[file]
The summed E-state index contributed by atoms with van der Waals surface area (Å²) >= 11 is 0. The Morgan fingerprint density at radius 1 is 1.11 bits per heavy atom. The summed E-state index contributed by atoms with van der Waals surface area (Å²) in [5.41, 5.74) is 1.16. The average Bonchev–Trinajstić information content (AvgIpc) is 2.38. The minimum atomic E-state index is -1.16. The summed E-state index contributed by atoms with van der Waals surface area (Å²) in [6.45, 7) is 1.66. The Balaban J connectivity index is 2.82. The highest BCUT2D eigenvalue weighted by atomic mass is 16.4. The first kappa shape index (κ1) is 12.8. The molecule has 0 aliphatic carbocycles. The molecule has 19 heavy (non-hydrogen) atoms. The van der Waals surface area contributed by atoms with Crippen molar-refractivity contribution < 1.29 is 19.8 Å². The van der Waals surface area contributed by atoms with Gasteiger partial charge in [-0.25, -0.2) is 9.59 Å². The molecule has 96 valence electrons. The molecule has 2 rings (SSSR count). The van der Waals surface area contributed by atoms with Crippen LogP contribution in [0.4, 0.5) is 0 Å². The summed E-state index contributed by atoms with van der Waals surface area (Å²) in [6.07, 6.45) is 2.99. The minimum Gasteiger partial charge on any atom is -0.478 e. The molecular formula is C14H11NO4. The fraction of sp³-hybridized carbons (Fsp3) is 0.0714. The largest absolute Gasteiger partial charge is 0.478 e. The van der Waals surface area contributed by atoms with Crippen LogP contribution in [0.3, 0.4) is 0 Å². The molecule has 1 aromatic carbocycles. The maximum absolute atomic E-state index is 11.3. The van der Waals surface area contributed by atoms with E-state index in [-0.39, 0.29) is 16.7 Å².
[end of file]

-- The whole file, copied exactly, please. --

The summed E-state index contributed by atoms with van der Waals surface area (Å²) >= 11 is 0. The Morgan fingerprint density at radius 1 is 1.11 bits per heavy atom. The summed E-state index contributed by atoms with van der Waals surface area (Å²) in [5.41, 5.74) is 1.16. The average Bonchev–Trinajstić information content (AvgIpc) is 2.38. The minimum atomic E-state index is -1.16. The summed E-state index contributed by atoms with van der Waals surface area (Å²) in [6.45, 7) is 1.66. The Balaban J connectivity index is 2.82. The highest BCUT2D eigenvalue weighted by atomic mass is 16.4. The first kappa shape index (κ1) is 12.8. The molecule has 0 aliphatic carbocycles. The molecule has 19 heavy (non-hydrogen) atoms. The van der Waals surface area contributed by atoms with Crippen molar-refractivity contribution < 1.29 is 19.8 Å². The van der Waals surface area contributed by atoms with Gasteiger partial charge in [-0.25, -0.2) is 9.59 Å². The molecule has 96 valence electrons. The molecule has 2 rings (SSSR count). The van der Waals surface area contributed by atoms with Crippen LogP contribution in [0.4, 0.5) is 0 Å². The summed E-state index contributed by atoms with van der Waals surface area (Å²) in [6.07, 6.45) is 2.99. The minimum Gasteiger partial charge on any atom is -0.478 e. The molecular formula is C14H11NO4. The fraction of sp³-hybridized carbons (Fsp3) is 0.0714. The largest absolute Gasteiger partial charge is 0.478 e. The van der Waals surface area contributed by atoms with Crippen LogP contribution in [0.3, 0.4) is 0 Å². The molecule has 1 aromatic carbocycles. The maximum absolute atomic E-state index is 11.3. The van der Waals surface area contributed by atoms with E-state index in [-0.39, 0.29) is 16.7 Å².